From #1 New York Times bestselling author Melissa de la Cruz (The Isle of the Lost, Return to the Isle of the Lost) comes the launch title of Seventeen Fiction from Harlequin Teen, Something in Between. Don't miss this timely and powerful novel that Seventeen Magazine editor-in-chief Michelle Tan says "has everything—a strong heroine, important issues and a really cute crush. I'm obsessed—and you will be too," and Rachel Cohn, the NYT bestselling co-author of Nick & Norah's Infinite Playlist, calls "a great read!" Jasmine de los Santos has always done what's expected of her. Pretty and popular, she's studied hard, made her Filipino immigrant parents proud and is ready to reap the rewards in the form of a full college scholarship. And then everything shatters. A national scholar award invitation compels her parents to reveal the truth: their visas expired years ago. Her entire family is illegal. That means no scholarships, maybe no college at all and the very real threat of deportation For the first time, Jasmine rebels, trying all those teen things she never had time for in the past. Even as she's trying to make sense of her new world, it's turned upside down by Royce Blakely, the charming son of a high-ranking congressman. Jasmine no longer has any idea where—or if—she fits into the American Dream. All she knows is that she's not giving up. Because when the rules you lived by no longer apply, the only thing to do is make up your own.
Something in BetweenFeatured
In her junior year of high school, Jasmine finds out that she and her family are undocumented, and that all of the things she's been working towards are not available to her because of her status. It's a scary situation, and one that hasn't really been explored in YA fiction. What can teens do if they find out they've been undocumented all along? What kind of future could they have?
de la Cruz centers Jasmine as a perfect student, with a loving Filipino family, and I was delighted to see them. While I didn't need a lot of the explanations and set-up explaining Filipino customs and culture, I appreciated having them there for teen readers who might not as familiar. Jasmine was an earnest character, almost painfully so, and her optimism comes through quite easily on the page. She does read a bit younger than 17, with interjections and dialogue that can be jarring for the reader.
The plot itself--how will Jas keep her family from getting deported in the face of a new law?--is thin, and not as detailed as I would have liked. It doesn't need to be dense paragraphs of text explaining the law, but the sense of urgency never leaps off the page, and I never really worried about Jasmine and her family.
Everything comes a little too easily for Jas for it to be believable, though de la Cruz does provide some context for that. She's a model minority of a character: an excellent student, involved in extracurriculars, well-liked, always honest, always deferential to authority. None of these things are bad, and none of these things make Jas a bad character. But these qualities are used as justification for people's treatment of her, because how can a girl so perfectly perfect ever be deported? It's not a fair judgment of undocumented immigrants, as it stacks the cards against those who would still benefit from stability and a place in life, even if their pasts aren't quite as squeaky clean as Jasmine's.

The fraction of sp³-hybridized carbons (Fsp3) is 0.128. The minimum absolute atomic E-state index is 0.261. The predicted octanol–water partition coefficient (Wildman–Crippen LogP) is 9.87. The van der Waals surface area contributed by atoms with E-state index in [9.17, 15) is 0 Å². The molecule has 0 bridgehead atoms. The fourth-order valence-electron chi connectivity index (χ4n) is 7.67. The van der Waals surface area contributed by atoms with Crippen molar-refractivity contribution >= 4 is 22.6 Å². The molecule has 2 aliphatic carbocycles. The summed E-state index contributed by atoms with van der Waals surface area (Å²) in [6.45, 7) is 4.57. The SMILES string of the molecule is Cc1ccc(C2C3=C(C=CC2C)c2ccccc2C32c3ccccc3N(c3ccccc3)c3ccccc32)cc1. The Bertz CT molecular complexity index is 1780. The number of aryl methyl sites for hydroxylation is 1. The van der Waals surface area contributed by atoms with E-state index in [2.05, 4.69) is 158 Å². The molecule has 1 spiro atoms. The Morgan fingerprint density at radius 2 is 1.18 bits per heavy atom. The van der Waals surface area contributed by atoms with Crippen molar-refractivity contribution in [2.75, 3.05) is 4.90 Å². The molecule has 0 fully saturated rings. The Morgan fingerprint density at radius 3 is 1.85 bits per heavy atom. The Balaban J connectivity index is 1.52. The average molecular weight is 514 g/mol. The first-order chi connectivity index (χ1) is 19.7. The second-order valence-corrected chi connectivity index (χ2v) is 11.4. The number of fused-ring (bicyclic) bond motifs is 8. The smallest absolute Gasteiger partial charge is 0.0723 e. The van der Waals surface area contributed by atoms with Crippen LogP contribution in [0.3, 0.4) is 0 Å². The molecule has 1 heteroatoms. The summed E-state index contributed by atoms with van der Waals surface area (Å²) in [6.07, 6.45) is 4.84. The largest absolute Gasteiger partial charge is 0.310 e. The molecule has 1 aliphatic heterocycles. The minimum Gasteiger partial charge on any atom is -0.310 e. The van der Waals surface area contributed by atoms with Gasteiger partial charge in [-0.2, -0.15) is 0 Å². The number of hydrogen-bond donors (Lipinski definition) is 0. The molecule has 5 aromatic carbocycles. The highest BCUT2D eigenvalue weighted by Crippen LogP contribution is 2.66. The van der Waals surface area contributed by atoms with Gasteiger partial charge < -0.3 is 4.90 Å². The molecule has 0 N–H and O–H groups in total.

The romance is entwined with Jasmine's predicament, and doesn't feel very real or engaging, again because of how easy everything works out. Stakes are raised to a minimum, and handled without too much fuss. Perhaps Something in Between is the perfect title for this book, as it doesn't manage to commit to the harsh realities of undocumented immigrants, insisting instead on boundless optimism.
This book brought back memories I had as a bilingual teacher in a school district close to East LA during the 90s. During the English Only movement, I heard more than a few of my students fearing that the Migra-immigration police- would come and send them back to Mexico. Cruz shows the fear that an undocumented teen has when she finds out she'd not a citizen.
Jasmine studies hard and is a National Scholar. When she finds out she's won that prestigious award, her parents tell her the 'truth'. The disbelief turns to anger and then embarrassment. Cruz nails this too. The current political climate stand against immigrants only fuels the fear an undocumented citizen faces daily. **Kuddos to Cruz for also using the word undocumented and not 'illegal' alien. I personally hate that term as no-one is from a different planet.
The romance between Jasmine and Royce shows the conflict she feels in sharing her 'secret' especially when his father is behind a bill to deport immigrants. There's lots of feels that go on between these two. She struggles with being faithful to her family that faces deportation if it gets out that they aren't in the country legally with her feelings toward Royce. I liked how readers go on a journey with these two as they come to terms with their feelings.
At the end of the book is a note on undocumented minors and the 'Dream Act'. I feel it's so important to give these children and teens a name and voice. Cruz mentions how Jasmine's plight was very similar to her own when she was a teen. This adds to the authenticity of the story.
A teen's struggle and fear with the recent news of being undocumented told in a real, authentic voice. I highly recommend this book to be included in libraries and high schools as it shows the human side of immigration.
2. Authentic voice